Changing the culture of the online university classroom from one of passivity to active engagement requires purposeful planning by the university professor (Kuh, 2005). Related to the so-called “minute paper,” exit slips offer easy, quick, and informative assessments that help encourage student connections to content, self-reflection, and a purpose for future learning (Marzano, 2012; Owen & Sarles, 2012). In an age of accountability, it also informs the professor of misconceptions, attitudes, and knowledge of content learned during the class period (Soto & Anand, 2009).
Exit tickets have been used in different contexts and content areas as a formative assessment for learning (Parsons, Parsons, & Dodman, 2012; Robb, 2003; Sosa, 2013). Exit tickets are an easy way to assess student learning and can provide evidence of mastered content or misunderstandings as well as help students to self-reflect on their understanding of content. Exit tickets can be used for student self-evaluation or as a means for the student to clarify learning. It allows for teachers to understand what the student is thinking and informs them of misconceptions and needed areas to instruct (Brookhart, 2013).
One less traditional example of an exit ticket is the quick write/quick draw. A quick write/quick draw is a brief, timed writing activity that encourages students to create visual representations of their thinking alongside their written comments (Dodge, 2006 and 2009). The quick write/quick draw allows students to make sense of what they have been learning and studying. Quick write/quick draw can be done online as a reflection. The form for the quick write/quick draw can be scanned and uploaded into the “Assignments” or “Discussions” area of a learning management system. (See a printable pdf blank template for student completion provided with permission from copyright owner Judith Dodge.) The quick write/quick draw can also be uploaded by an image if the students take a picture of their reflection. This strategy can be used within the face-to-face class meetings of blended (hybrid) courses or within completely online courses. For instance, students can reflect on the learning that took place during the module. This can serve as a quick way of assessing student understanding. However, this could also be used as a pre-writing activity. The instructor can pose a prompt and have the students respond to see what they already know about the topic of the upcoming module.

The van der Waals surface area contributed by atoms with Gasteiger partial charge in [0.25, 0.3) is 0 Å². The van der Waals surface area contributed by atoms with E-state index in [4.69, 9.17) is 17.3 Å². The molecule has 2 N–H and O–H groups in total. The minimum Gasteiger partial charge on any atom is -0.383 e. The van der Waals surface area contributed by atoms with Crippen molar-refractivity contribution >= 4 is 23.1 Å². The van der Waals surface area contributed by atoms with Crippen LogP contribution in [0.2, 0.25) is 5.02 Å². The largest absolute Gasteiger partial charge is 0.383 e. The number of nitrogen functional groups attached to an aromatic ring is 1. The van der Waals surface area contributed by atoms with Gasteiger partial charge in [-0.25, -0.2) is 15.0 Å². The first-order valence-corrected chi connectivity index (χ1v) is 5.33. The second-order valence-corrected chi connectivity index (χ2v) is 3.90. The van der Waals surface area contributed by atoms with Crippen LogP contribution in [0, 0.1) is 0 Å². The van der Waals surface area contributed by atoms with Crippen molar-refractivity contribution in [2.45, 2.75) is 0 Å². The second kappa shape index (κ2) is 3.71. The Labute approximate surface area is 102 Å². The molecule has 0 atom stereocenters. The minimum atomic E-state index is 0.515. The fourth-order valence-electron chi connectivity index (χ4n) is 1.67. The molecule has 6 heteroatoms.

Link to example artifact(s)
The following quick write/quick draw example is used in Dr. Angela Danley’s (University of Central Missouri) K-12 teacher preparation courses to assess her students’ understanding of the different instructional strategies elementary classroom teachers can use with students.
Link to scholarly reference(s)
Brookhart, S. M. (2013). Develop a student-centered mind-set for formative assessment. Voices from the Middle, 21(2), 21-25. Retrieved fromhttp://search.proquest.com/docview/1464751036?accountid=6143
Dodge, J. (2006). Differentiation in action. New York, NY: Scholastic Teaching Resources.
Dodge, J. (2009). Quick formative assessments for a differentiated classroom. Scholastic Teaching Resources. New York, New York.
Kuh, G. D. (2005). Putting student engagement results to use: Lessons from the field. Assessment Update, 17 (1), 12-13.
Marzano, R. (2012). Art & science of teaching: The many uses of exit tickets. Educational Leadership, 70 (2), 80-81.
Owen, D., & Sarles, P. (2012). EXIT tickets: The reflective ticket to understanding. Library Media Connection, 31(3), 20-22.
Parsons, A., Parsons, S., & Dodman, S. (2012). Lessons learned from a longitudinal literacy professional development initiative. Making Literacy Connections, 27, 6-11.
Sosa, T. (2013). Using digital exit tickets for formative assessment in a technology integration class. In R. McBride & M. Searson (Eds.), Proceedings of Society for Information Technology & Teacher Education International Conference 2013 (pp. 2444-2452). Chesapeake, VA: AACE.
Soto, J., & Anand, S. (2009). Factors influencing academic performance of students enrolled in a lower division Cell Biology core course. Journal of the Scholarship of Teaching and Learning, 9(1), 64-80.